After a long day of traveling the last thing you want to deal with is lost baggage, but, unfortunately, that’s a very real situation for millions of consumers: over the last five years, the Transportation Security Administration paid out $3 million for lost, stolen and damaged baggage. American Airlines is trying to give travelers piece of mind that their bags are well within reach by launching a new bag tracking service. [More]
Beyond just getting you through security and into your seat on the plane, there are a lot of systems that have to work together to get a flight off the ground with all its passengers and all their stuff. But when one important system went down at a major airport on Friday, American Airlines decided to fly a bunch of planes without luggage rather than delay or cancel flights. [More]
We need to plan a field trip to Scottsboro, Ala. ASAP. Why? Just because of a magical place called the Unclaimed Baggage Center, a warehouse that sells off all the wonderful and not so wonderful things left behind in luggage that was never reunited with airline passengers. Sure, some bags might be full of dirty socks and empty Cheetos bags (I assume), but others contain things like wedding dresses, rattlesnakes… or even shrunken heads.
Seann got on a Delta plane with only a carry-on, and was told that he would need to gate-check his bag. That was the last time he ever saw it. The tag he was supposed to receive never materialized, and neither did his backpack. This would be tolerable if he had just been toting a carry-on full of clothes, but the gate-checked bag happened to be his backpack, stuffed with his laptop, video camera, and other valuable items filled with tasty data.
Even though airlines lost fewer passengers’ bags and bumped them off flights less often last year, people still found plenty to complain about. Figures from the U.S. Department of Transportation say that complaints against domestic and foreign service surged 5 percent in 2011, rising to 11,545 instances.
Donna was all set to fly to Rome for a beautiful two-week 60th birthday trip with her friends. They had been planning and preparing for it for a year. It was to be the trip of a lifetime. Then they flew American Airlines.
Airlines play the lowball game when they lose your luggage, offering paltry compensation and making it hard for you to get a fair value for your lost items. It demands a bit of an anal mentality but you can help yourself if you’ve saved the receipts for everything in your baggage, writes the Airfarewatchdogblog.
I stumbled across this clip of standup comedian Eugene Mirman describing how Delta Airlines became his enemy. It all started when they lost his bag and at the counter they looked at his ticket and asked him if his name was “Barbara Riddle.” He said no and then they proceeded to deliver Ms. Riddle’s bag to his house, twice, before finally giving up and telling him he’d have to file a claim for his luggage. Fast-forward to 5:57 to hear him tell the tale and read aloud the hate letter he wrote them as a result.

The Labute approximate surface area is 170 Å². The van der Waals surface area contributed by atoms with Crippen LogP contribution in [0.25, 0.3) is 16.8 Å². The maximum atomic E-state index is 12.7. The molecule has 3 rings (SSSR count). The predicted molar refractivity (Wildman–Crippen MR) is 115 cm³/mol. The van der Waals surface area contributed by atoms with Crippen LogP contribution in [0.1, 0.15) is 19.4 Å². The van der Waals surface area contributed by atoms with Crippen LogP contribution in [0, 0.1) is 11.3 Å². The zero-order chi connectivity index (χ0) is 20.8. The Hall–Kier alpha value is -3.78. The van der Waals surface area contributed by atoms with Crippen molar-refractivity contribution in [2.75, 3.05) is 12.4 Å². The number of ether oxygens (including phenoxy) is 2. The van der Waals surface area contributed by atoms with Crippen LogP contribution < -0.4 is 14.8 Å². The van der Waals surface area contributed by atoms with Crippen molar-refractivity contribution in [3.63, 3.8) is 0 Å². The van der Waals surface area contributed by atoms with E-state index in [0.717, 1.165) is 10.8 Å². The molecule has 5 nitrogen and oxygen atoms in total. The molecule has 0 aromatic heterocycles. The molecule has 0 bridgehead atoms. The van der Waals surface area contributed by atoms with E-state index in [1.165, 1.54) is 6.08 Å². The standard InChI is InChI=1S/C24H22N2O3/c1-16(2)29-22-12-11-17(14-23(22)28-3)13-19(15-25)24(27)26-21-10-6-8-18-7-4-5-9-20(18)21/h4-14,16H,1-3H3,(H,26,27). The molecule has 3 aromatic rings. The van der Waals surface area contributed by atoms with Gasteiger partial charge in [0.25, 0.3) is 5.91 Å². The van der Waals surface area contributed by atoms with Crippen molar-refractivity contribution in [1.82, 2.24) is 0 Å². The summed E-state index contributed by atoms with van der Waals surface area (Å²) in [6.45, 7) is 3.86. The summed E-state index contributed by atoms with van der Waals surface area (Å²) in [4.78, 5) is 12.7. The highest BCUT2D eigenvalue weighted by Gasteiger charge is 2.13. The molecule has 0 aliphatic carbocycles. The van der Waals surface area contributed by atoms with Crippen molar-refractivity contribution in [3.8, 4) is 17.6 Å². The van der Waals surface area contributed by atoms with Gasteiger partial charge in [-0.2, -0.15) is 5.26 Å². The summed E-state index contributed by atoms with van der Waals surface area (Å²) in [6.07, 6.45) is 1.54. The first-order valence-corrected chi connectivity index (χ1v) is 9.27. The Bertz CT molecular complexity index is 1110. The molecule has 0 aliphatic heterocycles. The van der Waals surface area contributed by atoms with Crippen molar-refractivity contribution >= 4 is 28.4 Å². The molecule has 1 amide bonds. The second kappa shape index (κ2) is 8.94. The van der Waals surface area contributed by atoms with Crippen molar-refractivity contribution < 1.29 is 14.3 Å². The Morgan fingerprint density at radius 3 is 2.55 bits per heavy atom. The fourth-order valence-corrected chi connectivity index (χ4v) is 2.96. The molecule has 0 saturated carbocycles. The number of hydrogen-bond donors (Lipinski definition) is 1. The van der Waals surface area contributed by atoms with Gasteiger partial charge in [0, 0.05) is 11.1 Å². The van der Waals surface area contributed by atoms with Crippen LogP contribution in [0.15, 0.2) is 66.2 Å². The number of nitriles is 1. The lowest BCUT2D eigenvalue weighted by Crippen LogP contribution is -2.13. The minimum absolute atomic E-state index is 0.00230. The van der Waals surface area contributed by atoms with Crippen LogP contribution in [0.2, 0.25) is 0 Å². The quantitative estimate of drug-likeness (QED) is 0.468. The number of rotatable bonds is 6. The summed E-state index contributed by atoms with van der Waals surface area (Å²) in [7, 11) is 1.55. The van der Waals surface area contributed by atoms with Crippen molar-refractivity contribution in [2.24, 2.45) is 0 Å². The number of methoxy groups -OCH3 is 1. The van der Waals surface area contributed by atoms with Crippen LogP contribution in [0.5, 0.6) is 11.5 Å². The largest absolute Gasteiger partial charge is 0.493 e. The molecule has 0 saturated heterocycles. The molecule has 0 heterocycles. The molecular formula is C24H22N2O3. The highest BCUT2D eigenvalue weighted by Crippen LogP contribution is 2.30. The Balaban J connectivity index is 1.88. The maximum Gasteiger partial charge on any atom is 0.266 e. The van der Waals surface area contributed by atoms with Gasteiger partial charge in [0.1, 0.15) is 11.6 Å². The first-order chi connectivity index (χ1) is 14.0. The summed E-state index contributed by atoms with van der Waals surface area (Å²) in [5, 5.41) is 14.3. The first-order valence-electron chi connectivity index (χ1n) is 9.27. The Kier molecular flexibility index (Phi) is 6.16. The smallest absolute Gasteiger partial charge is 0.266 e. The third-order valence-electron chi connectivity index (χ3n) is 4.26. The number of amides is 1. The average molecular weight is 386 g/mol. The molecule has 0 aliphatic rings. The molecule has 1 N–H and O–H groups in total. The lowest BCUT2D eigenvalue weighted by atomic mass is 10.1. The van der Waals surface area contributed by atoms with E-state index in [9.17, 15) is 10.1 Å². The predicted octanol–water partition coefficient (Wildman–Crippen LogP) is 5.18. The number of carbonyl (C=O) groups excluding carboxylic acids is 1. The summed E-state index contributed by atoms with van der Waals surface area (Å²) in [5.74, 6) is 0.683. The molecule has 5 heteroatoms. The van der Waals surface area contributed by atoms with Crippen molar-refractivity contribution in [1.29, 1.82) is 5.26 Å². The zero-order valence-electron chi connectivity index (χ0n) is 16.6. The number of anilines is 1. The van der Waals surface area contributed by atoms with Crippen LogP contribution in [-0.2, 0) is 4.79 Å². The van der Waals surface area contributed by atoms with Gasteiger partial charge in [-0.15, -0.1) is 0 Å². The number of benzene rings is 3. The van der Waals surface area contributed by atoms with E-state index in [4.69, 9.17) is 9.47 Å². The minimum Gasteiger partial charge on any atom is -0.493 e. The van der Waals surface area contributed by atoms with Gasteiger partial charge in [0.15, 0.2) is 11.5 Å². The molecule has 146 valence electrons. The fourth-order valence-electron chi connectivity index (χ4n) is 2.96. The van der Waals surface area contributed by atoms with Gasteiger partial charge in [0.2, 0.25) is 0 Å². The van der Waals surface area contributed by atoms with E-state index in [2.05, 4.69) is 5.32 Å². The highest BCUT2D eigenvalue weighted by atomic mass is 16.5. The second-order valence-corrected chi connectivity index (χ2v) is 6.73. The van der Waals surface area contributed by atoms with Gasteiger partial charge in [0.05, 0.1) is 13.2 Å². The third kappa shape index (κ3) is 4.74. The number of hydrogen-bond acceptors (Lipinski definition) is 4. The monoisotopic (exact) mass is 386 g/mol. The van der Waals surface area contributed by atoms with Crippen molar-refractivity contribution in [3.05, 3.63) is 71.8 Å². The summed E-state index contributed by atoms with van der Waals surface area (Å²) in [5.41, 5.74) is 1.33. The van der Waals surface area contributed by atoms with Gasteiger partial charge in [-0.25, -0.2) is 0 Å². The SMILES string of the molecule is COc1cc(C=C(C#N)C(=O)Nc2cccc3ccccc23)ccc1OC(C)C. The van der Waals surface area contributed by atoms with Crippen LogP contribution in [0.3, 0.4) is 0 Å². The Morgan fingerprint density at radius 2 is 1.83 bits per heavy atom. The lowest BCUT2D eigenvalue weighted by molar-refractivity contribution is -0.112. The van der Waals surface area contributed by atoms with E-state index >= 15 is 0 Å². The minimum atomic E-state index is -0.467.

Justin says JetBlue lost his family’s luggage, and ever since he’s been locked in a long, losing battle in which he’s tried unsuccesfully to get the airline to give a damn. He says he’s been met with indifference at every stage of the arduous complaint process.
The United States Department of Transportation has finally warned airlines: Most people don’t like to go for more than 24 hours without brushing their teeth and changing their underwear.
Is this Greyhound CSR trying to start a revolution among its customers, or simply telling the wife of a passenger that Greyhound doesn’t care about lost luggage? She claims he told her to “‘get together with everyone else’ who lost luggage ‘and do something about it.'” Like what—start a support group? Meet him behind the bleachers for a fist fight? Open a detective agency in Tupelo?
If JetBlue lost your luggage, here’s the number for their main baggage office: 866-538-5438
Some of my friends and I went to Venice for the Carnivale last month, and we wound up without our costumes, due to incompetence or theft overseen by US Airways….We were trying to connect from a US Airways flight to Philadelphia onto another airline, we got separated from our bags, and only the bag with “boring” contents came through – the suitcase containing the “interesting” contents has somehow still not been located!